Sericin is a protein extracted from the Bombyx mori silkworm. Sericin acts as a natural glue that fixes silk fibers (fibroin) together. During silk production, fibroin is recovered and sericin removed and discharged as a waste. The molecular weight of sericin ranges from 24 to 400 kDa[16], and the predominant amino acids are serine (40%), glycine (16%), glutamic acid, aspartic acid, threonine, and tyrosine[17]. While fibroin is being studied as an interesting biocompatible material for tissue engineering, sericin is generally neglected.[18]. However, sericin could be used as an additive or adjuvant in polymer blends, thereby adding value and promoting a positive impact on the environment. Thus, the objective of this work was to evaluate the role played by small amounts of sericin (≤ 1.5 wt%) in blown films of starch-PBAT and to propose a mechanism of action.

2. Materials and Methods

2.1 Materials

The films were manufactured with cassava starch (23 wt% amylose and 13.3 wt% moisture), provided by Indemil (Paranavaí, Brazil); poly(butylene-adipate-co-terephthalate) - PBAT (Ecoflex® S BX 7025, Basf, Ludwigshafen, Germany); glycerol (Dinamica, Diadema, Brazil), and sericin (extracted from silkworm cocoons (Bombyx mori), according with the methodology employed by Turbiani et al.[18].

2.2 Production of films

The components of each formulation were manually mixed and extruded through a die with six 2-mm diameter holes in a laboratory twin-screw extruder (D-20, BGM, Taboão da Serra, Brazil) in order to obtain the pellets. The screws had a 20 mm diameter (D) and L/D=35. The screw speed was 100 rpm and the temperature profile was 90/120/120/120/120 °C at the five heating zones. Then, the pellets were again extruded using a mono-screw extruder (EL-25, BGM, Taboão da Serra, Brazil) to obtain the blown films. The screw had D=25 mm and D/L=26. The temperature profile was 90/120/120/130 °C at the four heating zones and 130 °C at the 50-mm film- blowing die, and the screw speed was 40 rpm. The control formulation (without sericin) contained 61, 26 and 13 (wt %) manioc starch, PBAT and glycerol, respectively. Preliminary tests suggested that sericin has a plasticizing effect. Additionally, these tests showed that sericin contents higher than 2 (wt%) may compromise the production and the properties of the films. Therefore, three other formulations were tested containing 0.5, 1.0 and 1.5 sericin (wt%). These concentrations were deducted from those of glycerol to keep the concentration of plasticizer constant. The samples were coded as 0S, 0.5S, 1.0S and 1.5S, with the numbers representing the sericin concentration (wt%). The thickness of the films was determined as the average of five random measurements of each sample, using a digital micrometer (Mitutoyo, Illinois, USA).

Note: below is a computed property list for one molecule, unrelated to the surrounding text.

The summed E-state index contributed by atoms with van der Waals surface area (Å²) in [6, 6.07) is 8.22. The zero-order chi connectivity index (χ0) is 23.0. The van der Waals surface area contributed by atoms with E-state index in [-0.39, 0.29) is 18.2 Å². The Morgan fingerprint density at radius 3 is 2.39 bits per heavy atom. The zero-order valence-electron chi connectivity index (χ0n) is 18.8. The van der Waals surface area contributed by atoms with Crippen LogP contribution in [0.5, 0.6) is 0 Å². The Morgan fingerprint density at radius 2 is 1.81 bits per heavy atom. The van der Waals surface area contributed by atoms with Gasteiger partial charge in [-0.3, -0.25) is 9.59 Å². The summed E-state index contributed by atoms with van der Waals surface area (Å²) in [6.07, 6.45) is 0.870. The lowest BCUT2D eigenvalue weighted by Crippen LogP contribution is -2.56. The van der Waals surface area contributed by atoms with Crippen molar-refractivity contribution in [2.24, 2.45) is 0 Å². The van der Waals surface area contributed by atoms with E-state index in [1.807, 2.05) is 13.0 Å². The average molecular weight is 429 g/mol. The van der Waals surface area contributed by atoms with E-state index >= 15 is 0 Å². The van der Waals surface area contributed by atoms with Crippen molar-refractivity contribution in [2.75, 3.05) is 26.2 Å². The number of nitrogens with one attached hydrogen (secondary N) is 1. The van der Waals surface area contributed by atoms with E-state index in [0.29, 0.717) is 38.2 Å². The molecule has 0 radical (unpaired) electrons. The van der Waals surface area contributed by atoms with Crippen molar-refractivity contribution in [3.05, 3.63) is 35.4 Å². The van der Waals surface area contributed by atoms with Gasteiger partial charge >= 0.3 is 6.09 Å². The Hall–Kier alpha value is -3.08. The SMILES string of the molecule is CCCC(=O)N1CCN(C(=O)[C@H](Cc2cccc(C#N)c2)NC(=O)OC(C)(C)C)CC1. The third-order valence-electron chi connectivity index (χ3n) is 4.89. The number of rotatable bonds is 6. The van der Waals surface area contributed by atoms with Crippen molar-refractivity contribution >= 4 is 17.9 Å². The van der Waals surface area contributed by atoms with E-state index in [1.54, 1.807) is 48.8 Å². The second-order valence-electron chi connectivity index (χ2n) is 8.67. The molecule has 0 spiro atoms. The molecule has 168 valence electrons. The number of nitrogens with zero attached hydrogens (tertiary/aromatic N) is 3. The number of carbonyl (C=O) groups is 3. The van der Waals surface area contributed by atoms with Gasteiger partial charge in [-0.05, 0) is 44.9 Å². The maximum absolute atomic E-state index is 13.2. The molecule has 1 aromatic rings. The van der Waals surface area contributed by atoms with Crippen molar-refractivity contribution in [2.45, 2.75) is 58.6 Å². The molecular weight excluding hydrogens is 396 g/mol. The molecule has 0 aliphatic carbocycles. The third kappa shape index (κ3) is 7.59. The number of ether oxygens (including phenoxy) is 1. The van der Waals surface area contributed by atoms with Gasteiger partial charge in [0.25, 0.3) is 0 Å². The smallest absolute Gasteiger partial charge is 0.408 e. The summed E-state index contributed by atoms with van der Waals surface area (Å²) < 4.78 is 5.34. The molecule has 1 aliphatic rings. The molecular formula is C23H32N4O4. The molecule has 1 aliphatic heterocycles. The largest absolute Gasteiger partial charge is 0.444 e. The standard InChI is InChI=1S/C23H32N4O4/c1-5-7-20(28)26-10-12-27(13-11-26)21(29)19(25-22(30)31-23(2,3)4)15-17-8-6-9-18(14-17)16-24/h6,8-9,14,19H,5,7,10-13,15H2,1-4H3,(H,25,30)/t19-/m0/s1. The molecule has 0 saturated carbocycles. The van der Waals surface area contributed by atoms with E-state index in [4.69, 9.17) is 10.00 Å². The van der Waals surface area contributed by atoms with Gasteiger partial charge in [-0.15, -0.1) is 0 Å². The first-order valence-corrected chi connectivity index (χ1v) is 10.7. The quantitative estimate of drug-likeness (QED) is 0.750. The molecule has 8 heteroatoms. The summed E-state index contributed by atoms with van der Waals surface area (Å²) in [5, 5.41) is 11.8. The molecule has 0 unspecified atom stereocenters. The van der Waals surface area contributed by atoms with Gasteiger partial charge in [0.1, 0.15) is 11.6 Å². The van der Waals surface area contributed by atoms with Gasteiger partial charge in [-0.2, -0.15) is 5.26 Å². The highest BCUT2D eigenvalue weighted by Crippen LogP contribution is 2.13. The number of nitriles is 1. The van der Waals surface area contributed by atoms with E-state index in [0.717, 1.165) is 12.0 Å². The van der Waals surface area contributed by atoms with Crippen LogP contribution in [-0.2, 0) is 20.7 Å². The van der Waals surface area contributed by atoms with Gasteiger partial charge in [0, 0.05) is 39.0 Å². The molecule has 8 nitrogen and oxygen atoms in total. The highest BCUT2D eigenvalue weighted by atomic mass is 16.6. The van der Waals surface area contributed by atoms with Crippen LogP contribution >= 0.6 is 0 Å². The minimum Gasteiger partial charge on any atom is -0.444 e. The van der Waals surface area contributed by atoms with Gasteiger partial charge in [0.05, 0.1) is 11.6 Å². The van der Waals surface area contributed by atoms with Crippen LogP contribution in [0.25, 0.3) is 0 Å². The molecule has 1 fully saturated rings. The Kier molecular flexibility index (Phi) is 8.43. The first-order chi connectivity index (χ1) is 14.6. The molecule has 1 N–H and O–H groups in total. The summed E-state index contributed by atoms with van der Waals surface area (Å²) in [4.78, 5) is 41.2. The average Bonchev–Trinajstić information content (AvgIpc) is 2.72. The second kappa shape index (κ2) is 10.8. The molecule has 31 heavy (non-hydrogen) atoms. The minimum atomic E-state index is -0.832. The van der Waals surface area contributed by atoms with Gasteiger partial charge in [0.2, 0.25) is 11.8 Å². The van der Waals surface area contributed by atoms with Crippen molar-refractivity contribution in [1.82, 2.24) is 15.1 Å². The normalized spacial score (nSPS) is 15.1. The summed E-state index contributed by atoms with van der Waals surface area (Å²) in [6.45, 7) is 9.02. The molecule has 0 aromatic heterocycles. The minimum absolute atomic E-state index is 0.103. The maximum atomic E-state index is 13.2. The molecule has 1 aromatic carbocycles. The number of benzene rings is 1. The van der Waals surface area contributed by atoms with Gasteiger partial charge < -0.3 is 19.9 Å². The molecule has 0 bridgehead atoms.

2.3 Scanning electron microscopy (SEM)

The fractured surfaces of the films were assessed using an FEI Quanta 200 scanning electron microscope (FEI Company, Tokyo, Japan), which was operated at an acceleration voltage of 20 kV. The samples were cooled in liquid nitrogen and then broken (cryogenic fracture). Before coating with a gold layer, the samples were stored at 25±2 °C in a desiccator with anhydrous CaCl2 (~0% RH) for 2 days. Images were taken at a magnification of 1600x.

2.4 Mechanical properties

The tensile properties were determined using the texture analyzer model TATX2i (Stable MicroSystems, Surrey, England), according to the ASTM-D882-02 method[19]. The samples, previously conditioned at 53±2% RU (Mg(NO3 )2 saturated solution) and 25±2 °C for 48 h, were cut (50 mm x 20 mm) along the longitudinal direction. The crosshead speed was set at 0.83 mm.s-1 (load cell of 50 kg), and the initial distance between the grips was 30 mm. Five replicates were evaluated.

2.5 Water vapor permeability (WVP)

The ASTM E-96-00 method[20], modified as described in our previous work[1], was used. Tests were conducted in triplicate.

2.6 Fourier transformed infrared spectroscopy (FT-IR)